Fairbanks Symposium at the University of Indianapolis to examine Unigov at 50
INDIANAPOLIS—The Sixth Annual Fairbanks Symposium on Civic Leadership, scheduled for May 15, 2019, at the University of Indianapolis, features national and local thought leaders who will discuss the lasting impact of urban consolidation in central Indiana. “Unigov at 50: The Blueprint of the Urban Midwest?” studies the legacy of merging local governments in Indianapolis and the implications for modern cities that have yet to undergo the process.
Enacted in 1970, Unigov—short for unified government—was a plan to simplify city services, grow the city’s tax base and put a more substantial Indianapolis on the national map. Nearly 50 years later, experts will gather at the University of Indianapolis to discuss these questions and more.
“This year’s Fairbanks Symposium brings together the architects of Unigov with local and national experts for an insightful perspective on urban consolidation,” said organizer Edward “Ted” Frantz, professor of history and director of the Institute for Civic Leadership & Mayoral Archives. “This is a unique opportunity to discuss one of the most significant developments in the history of Indianapolis and the lessons it holds for other cities.”
Discussion sessions will offer a citizen’s guide to Unigov consolidation and explore its economic and racial impacts. Current efforts by Better Together to seek unified city-county government in St. Louis also will be examined.
Bruce Katz, one of the nation’s leading experts on localism and metropolitan government, will participate in an INconversation with Dave Leipholtz, the Director of Community Studies at Better Together St. Louis. Katz is the author of several books focusing on the rise of cities and city networks as the world’s leading problem solvers. The unique discussion format will help the audience explore creative trends in metropolitan areas across the Midwest and the United States, including Better Together’s initiative to merge St. Louis County with the city via referendum in 2020.
The Richard M. Fairbanks Symposium on Civic Leadership is hosted by the University of Indianapolis’ Institute for Civic Leadership & Mayoral Archives, in partnership with Indiana Humanities. It is made possible through the generous support of the Richard M. Fairbanks Foundation. The event, which is scheduled from 9 a.m. to 1:30 p.m. in the Schwitzer Student Center at the University of Indianapolis, is free of charge and registration is required by May 6. A buffet lunch will be included.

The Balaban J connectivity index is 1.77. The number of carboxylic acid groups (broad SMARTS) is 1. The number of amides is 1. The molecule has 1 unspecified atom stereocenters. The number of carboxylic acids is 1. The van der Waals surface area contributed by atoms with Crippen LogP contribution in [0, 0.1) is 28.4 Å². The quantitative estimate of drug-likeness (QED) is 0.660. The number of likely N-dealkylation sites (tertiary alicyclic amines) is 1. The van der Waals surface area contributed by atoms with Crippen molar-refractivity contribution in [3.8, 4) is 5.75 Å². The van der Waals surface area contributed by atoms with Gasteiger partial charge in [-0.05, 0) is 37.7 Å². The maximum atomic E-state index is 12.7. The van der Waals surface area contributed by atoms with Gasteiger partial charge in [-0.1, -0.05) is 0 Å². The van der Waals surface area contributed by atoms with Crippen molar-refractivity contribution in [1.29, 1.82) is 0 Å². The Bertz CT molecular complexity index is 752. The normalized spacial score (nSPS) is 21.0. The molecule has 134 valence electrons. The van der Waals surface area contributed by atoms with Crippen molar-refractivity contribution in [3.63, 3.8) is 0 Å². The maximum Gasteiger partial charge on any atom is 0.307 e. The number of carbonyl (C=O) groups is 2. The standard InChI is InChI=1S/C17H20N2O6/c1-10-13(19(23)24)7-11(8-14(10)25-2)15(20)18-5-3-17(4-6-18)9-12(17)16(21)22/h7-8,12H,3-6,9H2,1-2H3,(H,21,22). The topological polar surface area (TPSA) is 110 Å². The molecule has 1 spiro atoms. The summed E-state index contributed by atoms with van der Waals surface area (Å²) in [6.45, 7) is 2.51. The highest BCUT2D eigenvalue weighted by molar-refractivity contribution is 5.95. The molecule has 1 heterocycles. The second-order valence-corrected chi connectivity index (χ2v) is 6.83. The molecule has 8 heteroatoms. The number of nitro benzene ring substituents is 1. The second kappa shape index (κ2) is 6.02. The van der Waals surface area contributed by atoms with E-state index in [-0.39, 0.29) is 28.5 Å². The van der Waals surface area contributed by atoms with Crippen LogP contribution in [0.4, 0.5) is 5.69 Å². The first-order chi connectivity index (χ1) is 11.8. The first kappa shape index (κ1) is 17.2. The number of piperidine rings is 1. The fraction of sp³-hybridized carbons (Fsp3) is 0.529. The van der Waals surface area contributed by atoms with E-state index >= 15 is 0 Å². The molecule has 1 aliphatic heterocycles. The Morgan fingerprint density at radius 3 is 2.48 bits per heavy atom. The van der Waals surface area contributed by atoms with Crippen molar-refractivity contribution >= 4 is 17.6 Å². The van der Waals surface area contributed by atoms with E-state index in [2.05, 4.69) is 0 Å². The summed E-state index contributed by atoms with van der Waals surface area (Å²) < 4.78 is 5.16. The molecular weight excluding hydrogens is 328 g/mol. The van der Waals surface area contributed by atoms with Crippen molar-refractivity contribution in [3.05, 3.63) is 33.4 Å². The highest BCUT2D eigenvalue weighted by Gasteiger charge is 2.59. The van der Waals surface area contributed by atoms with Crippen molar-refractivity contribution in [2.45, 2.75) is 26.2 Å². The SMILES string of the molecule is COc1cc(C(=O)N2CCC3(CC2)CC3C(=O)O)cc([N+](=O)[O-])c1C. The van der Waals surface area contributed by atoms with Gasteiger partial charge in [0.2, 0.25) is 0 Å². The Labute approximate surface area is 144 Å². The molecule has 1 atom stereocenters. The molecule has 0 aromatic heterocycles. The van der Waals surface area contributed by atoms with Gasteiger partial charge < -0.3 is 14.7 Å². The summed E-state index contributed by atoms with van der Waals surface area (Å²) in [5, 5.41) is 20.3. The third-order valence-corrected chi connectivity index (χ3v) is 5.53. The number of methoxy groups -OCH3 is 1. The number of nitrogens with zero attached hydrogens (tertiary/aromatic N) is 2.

“We are pleased to be a partner in this important examination of a critical time in history that created modern Indianapolis,” said Keira Amstutz, president and CEO of Indiana Humanities. “It is always wise for communities to come together and examine the past as they plan the future.”
Guest panelists include Bart Peterson, CEO of Christel House International and former Indianapolis mayor, and Scott Chin, partner at Faegre, Baker Daniels and former corporate counsel of the City of Indianapolis, who will discuss “A Citizen’s Guide to Consolidation in Indianapolis.”
“Sticky Legacies of Unigov Then and Now: Race and Economics” will examine the racial and economic impact of Unigov, moderated by Amber Denney ’95, director of strategic communication, IUPUI.
Doran Moreland, executive director, statewide diversity & community engagement, Ivy Tech Community College John Mutz, former Lt. Governor of Indiana, former president of Lilly Endowment, philanthropist Joyce Rogers, vice president for development and external relations for diversity, equity, and multicultural affairs, Indiana University Foundation Angela Smith Jones, deputy mayor of economic development, City of Indianapolis
“The Enduring Charm of Consolidation: St. Louis, and its 21st Century Dreams” features a conversation with Bruce Katz, author and co-founder of New Localism Advisers, and Dave Leipholtz, director of community studies at Better Together St. Louis. The panelists will discuss how their efforts can inspire and be inspired by what has happened — and what has not happened — in Indianapolis and Marion County. A question and answer session will follow.